I was at the JP Morgan Healthcare Conference when I learned a week ago that the Supreme Court of the United States (SCOTUS) had denied Athena Diagnostic’s Petition for Certiorari. I was shocked. We feel the same when as a child we discover there is no Santa Claus—a trusted institution is not as represented. SCOTUS ignored a recommendation from the U.S. Solicitor General in the strongly worded Vanda opinion that the Court’s opinions had veered away from Congress’ law; a desperate plea from the U.S. Court of Appeals for the Federal Circuit that it needed better guidance and thinks the law is on the wrong path; 11 thoughtful amicus briefs; and Athena’s petition. The Court was also referred to my law review article with Anthony Prosser “Unconstitutional Application of 35 U.S.C. 101 by the U.S. Supreme Court” based on almost a year of legal research. During the month after final briefing in Athena and after the U.S. Solicitor’s opinion, we saw a significant uptick in downloads of our article (cited in the amicus brief to the Court I co-authored with Meredith Addy of AddyHart on behalf of Freenome and New Cures for Cancers)—over 30 downloads during the holiday season and prior to the Court’s conference on January 10, when most IP practitioners are otherwise distracted, providing an unconfirmable assumption that the Court was reading it. All to no avail.
On November 1, Meredith Addy of AddyHart P.C. and I submitted an Amici Curiae brief to the U.S. Supreme Court on behalf of Freenome Holdings and New Cures for Cancers in support of the Petition for Certiorari in Athena Diagnostics v. Mayo Collaborative Services. If the Supreme Court does not take this case, it is unlikely to reconsider its decisions on Section 101 of the U.S. patent law. This may be our last gasp judicial effort. The Supreme Court takes cases raising inconsistencies in the law or a circuit split. We knew parties/amici would focus on the Federal Circuit’s “internal circuit split,” so we took a different approach and urged the Court to resolve five critical inconsistencies in the law, summarized below.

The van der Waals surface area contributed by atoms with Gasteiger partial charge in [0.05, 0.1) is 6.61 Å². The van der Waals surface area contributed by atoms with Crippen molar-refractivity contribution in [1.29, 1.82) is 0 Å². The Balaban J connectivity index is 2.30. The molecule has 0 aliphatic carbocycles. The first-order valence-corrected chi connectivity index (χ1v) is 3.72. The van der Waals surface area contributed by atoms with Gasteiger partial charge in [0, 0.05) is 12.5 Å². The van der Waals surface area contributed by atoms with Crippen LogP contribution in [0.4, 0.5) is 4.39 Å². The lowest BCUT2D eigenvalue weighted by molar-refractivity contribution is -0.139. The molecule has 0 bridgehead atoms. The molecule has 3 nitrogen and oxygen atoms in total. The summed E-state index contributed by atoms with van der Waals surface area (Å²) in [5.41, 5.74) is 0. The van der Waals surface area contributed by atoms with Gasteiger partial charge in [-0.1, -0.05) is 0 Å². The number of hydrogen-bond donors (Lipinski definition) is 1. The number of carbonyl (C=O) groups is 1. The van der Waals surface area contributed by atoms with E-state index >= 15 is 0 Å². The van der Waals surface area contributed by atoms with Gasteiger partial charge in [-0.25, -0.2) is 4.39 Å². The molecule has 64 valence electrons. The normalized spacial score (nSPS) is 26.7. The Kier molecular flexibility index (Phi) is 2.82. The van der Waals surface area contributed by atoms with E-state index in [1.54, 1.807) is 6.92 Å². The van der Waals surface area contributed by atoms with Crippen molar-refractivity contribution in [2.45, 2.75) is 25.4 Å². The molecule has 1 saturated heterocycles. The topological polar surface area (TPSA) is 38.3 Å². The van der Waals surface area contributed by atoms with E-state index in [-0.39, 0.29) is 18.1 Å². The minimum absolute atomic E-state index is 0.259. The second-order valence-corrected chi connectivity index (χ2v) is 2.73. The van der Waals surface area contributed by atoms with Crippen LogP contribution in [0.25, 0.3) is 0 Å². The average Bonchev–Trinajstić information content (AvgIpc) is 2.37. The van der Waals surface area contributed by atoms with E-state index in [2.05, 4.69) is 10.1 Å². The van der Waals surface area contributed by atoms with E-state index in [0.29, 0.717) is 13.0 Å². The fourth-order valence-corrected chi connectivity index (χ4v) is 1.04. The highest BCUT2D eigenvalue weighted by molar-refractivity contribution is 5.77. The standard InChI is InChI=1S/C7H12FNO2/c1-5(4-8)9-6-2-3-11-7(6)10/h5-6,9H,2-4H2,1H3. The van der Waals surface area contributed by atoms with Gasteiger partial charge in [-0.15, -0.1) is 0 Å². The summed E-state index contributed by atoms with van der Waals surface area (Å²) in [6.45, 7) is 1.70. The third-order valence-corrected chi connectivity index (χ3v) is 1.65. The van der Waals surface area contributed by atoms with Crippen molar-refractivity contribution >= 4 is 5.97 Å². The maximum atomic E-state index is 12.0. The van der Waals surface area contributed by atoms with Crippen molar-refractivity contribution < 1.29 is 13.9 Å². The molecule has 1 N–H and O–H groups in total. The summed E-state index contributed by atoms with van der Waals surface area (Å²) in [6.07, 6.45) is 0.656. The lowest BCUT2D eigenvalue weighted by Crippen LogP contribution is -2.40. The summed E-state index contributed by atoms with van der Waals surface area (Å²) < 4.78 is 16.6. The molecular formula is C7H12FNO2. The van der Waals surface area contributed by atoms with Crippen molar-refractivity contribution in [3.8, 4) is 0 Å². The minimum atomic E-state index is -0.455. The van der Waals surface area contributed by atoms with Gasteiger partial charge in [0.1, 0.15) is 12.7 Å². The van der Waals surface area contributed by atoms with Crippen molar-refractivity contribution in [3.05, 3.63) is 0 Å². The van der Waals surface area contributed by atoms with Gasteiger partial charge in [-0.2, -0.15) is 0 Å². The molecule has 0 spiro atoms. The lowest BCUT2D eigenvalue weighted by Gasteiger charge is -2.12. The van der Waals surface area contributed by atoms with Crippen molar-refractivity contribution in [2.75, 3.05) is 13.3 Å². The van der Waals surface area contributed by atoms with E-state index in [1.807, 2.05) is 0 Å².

As the summer winds down, it is time again to focus on how to fix the U.S. patent system. In June, the Senate Judiciary’s IP Subcommittee held unprecedented hearings on patent eligibility. They are now back in closed door sessions with selected stakeholders to further consider language to amend Section 101, having received extensive feedback. My testimony in part addressed the unconstitutionality of the U.S. Supreme Court’s cases on patent eligibility, which have created judicial exceptions that arrogantly ignore the plain wording of Congress’ statute (“invention or discovery” in the disjunctive in Sections 100(a), (f) and (g) and Section 101) and its legislative history, and despite the fact that the U.S. Constitution gives Congress the sole power to create patent law. The doctrine of judicially-created non-statutory obviousness-type double patenting is the flip side of the coin of the patent eligibility issues. A rejection for “non-statutory obviousness-type” double patenting is based on a “judicially-created doctrine” grounded in public policy and which is primarily intended to prevent prolongation of the patent term by prohibiting claims in a second patent not patentably distinct from claims in a first patent. This is problematic for at least the following reasons.
This morning, the American Civil Liberties Union (ACLU), which will be represented in Wednesday’s hearing on Section 101 reform by Senior Legislative Counsel Kate Ruane, announced an urgent phone briefing for members of Congress and staff to address the contention that the “Proposed Patent Bill Would Jeopardize Health Care and Harm Medical Research.” The phone briefing, which all interested stakeholders should join, takes place today at 2:30 pm EST and will be jointly held by representatives from the ACLU, the Association for Molecular Pathology, a breast cancer survivor and patient, My Gene Counsel, and Invitae. Anyone who would like to listen should dial in to the number provided here. Below, Sherry Knowles, a well-known patent attorney, policy expert and also a breast cancer survivor, rebuts the arguments made in both the ACLU’s briefing announcement and associated letter to Congress on this topic.